Slain Director’s Documentary Mariupolis More Timely Than Ever

A ghostly smelting plant in ‘Mariupolis,’ distributed by Twenty Twenty Vision films



Mantas Kvedaravicius, a Lithuanian documentary filmmaker, was killed by Russians this week as he tried to leave Mariupol in southern Ukraine. He is best known for the film Mariupolis, which was nominated for prizes at international film festivals in Berlin, Hong Kong, and Stockholm; he won Best Director at the festival in Vilnius.

Mariupolis is Direct Cinema, so there is no conventional storyline or arc. People are not named (until the credits), and they do not interact with the camera. There is neither explanatory voiceover nor captions for locations. Subtitles translate Ukrainian speech but often only deepen the mystery.

“Will you be here?” a woman says into a cell phone. She seems to have a soft violin case on the table in front of her. “So I’ll be on my own?” She listens to something we cannot hear for a long time.

“The idea of Mariupolis was to show the course of life during wartime,” Kvedaravicius told The Odessa Review in 2016, shortly after the film was released, “how regular people carry on with their everyday lives mere steps away from a war zone, gunshots, explosions and death. It is a film about the pricelessness of every second of life. It is not about war, but about life next to war and lived in spite of war.”

The slow care of presenting everyday people in their homes, workplaces, and community spaces adds up to something powerful. We see performers rehearse at the Folk Greek Theater Studio of Sartana, an ethnic Greek community in the Mariupol district (Kvedaravicius is of Greek ancestry), as well as what appears to be a wedding reception at the Sartana Cultural Centre. In Mariupol we are shown Metallurgical Plant V. Ilyich, an International Acting School, and the Holy Virgin Protection Church. At times the film moves at the very human speed of (unproductive) fishing, or a cigarette break.

Yet this is not like the Soviet footage shot and used in State Funeral, which was Direct Cinema meant to show an empire together in its shared grief across 11 time zones. Mariupolis is more dreamlike—curtains glow like clouds—but very sharp-focused. Industrial machines become a nest of spiders, or dizzying shadows on mine tailings. Lions watch a zookeeper approach with an axe in his hand, but he is only there to pull off a note pinned to a tree in the outer ring of their enclosure. A bear chews the bars of its cage, which cannot help but have resonance with Putin’s Russia.

(“Can documentary filmmaking be discussed separately from politics?” The Odessa Review asked Kvedaravicius. He replied: “You could make a movie about a simple butterfly. Someone will inevitably extrapolate it into ecology, and so it goes.”)

There has been much made recently of Ukraine’s desire to live with liberal, individualistic values over authoritarianism and group-think. The film is personal in this way. We are invited to puzzle out what individuals do and mean, as well as their connections to others: that young woman, the cobbler’s daughter, I think, is the student nervously trying her first on-camera news reports, and also the person chasing soldiers down the street, microphone in hand, toward some unexpected conflict shortly after that.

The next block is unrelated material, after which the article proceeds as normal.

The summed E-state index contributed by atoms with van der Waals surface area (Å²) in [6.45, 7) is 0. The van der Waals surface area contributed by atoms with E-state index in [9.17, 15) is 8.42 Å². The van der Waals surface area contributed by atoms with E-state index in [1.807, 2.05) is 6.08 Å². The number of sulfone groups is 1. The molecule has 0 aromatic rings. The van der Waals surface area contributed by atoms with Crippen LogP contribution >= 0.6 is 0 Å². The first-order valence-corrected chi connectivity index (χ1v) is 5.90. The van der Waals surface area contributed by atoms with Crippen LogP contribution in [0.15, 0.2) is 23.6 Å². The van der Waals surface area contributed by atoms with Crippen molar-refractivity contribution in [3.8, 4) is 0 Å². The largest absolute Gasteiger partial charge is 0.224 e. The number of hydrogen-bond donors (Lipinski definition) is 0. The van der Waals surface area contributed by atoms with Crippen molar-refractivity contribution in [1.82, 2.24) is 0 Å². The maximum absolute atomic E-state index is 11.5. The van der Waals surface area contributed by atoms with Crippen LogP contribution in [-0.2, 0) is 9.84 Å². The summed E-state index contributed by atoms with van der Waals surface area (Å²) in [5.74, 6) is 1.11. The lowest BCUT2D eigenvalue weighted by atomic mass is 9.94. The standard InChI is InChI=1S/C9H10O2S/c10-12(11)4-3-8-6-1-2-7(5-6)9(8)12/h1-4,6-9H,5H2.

Above all, as the images accumulate, we get a sense of directorial choices made. The corporate video on the use of fire extinguishers is followed by an ironic insistence by the company minder that “It is believed that things manufactured here are pricey, but life is priceless. Remember that.”

Two men shoveling wet earth turn out not to be digging graves but working in a crew to prettify an area next to train tracks. Two shirtless soldiers playing backgammon in the sun ignore a platoon of comrades in combat gear, rifles up, spider-walking across the lawn behind them. The reception hall with the bride who cannot stop smiling appears to be the same building where a machine gun is firing as the celebratory music plays, muted, through the wall.

Six years after this film, Ukrainian President Zelensky believes there may be “tens of thousands” of deaths in the city, which he said has been “completely destroyed.” More than 140,000 refugees escaped; others are still trapped or were taken forcibly to Russia. Unconfirmed reports yesterday claimed a Russian drone dispersed a chemical that may have been a nerve toxin.

Mariupolis continues to be of interest in part because it is like a ghost appearing before the disaster that created it. One of Kvedaravicius’ subjects, a woman in a public gathering upset with a man who appears to be a Soviet veteran in uniform for a commemoration, cries in frustration, “All of it will end, eventually. Everything is going to be fine. There will be joy again. It can’t be like this forever. Everything bad will go away.”



Mariupolis can be streamed here from Takflix for less than three dollars.

John Griswold

John Griswold is a staff writer at The Common Reader. His most recent book is a collection of essays, The Age of Clear Profit: Essays on Home and the Narrow Road (UGA Press 2022). His previous collection was Pirates You Don’t Know, and Other Adventures in the Examined Life. He has also published a novel, A Democracy of Ghosts, and a narrative nonfiction book, Herrin: The Brief History of an Infamous American City. He was the founding Series Editor of Crux, a literary nonfiction book series at University of Georgia Press. His work has been included and listed as notable in Best American anthologies.